Aubrey Beardsley photographed by Frederick Evans (1894).
I’ve been going through the Coulthart VHS library recently, transferring to DVD recordings which can’t be purchased or found online. Among these is a drama from the BBC’s Playhouse strand, Aubrey by John Selwyn Gilbert, broadcast in 1982. This follows the life of artist Aubrey Beardsley from the time of Oscar Wilde’s arrest in April 1895—which event resulted in Beardsley losing his position at The Yellow Book—through the foundation of The Savoy magazine, to his tubercular death in March 1898.
John Dicks as Aubrey.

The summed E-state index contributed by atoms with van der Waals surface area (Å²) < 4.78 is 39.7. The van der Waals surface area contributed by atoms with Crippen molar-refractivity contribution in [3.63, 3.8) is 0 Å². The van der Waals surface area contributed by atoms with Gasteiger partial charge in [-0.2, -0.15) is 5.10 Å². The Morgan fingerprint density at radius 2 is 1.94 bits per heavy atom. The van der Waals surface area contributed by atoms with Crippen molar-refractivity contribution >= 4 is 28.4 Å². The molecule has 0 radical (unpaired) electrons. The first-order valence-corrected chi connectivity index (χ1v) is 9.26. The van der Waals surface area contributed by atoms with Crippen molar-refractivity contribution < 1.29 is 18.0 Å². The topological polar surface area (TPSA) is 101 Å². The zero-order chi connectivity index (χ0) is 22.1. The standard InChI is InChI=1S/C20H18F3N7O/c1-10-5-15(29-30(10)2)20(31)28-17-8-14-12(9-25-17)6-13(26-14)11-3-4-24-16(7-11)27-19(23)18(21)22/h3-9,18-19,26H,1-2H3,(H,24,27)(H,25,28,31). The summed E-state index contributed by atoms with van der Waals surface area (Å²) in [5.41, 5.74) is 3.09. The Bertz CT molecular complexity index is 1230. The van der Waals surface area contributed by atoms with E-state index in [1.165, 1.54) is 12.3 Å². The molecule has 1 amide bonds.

Playhouse was a BBC 2 equivalent of Play for Today (which usually ran on BBC 1) and Aubrey like many other dramas of the period was shot on video in the studio. This was done for convenience as well as being cheaper than shooting on film, since scenes could be filmed using several cameras simultaneously. The drawback is that the image looks very harsh, and historical works such as this often seem unreal and artificial as a result. That aside, this was an excellent production with some great performances, especially Ronald Lacey as Leonard Smithers and Rula Lenska as Aubrey’s sister, Mabel. The details of Beardsley’s life are very accurate, down to his beloved Mantegna prints on the walls, and many of the scenes are arranged to correspond with his drawings, the production design being largely monochrome.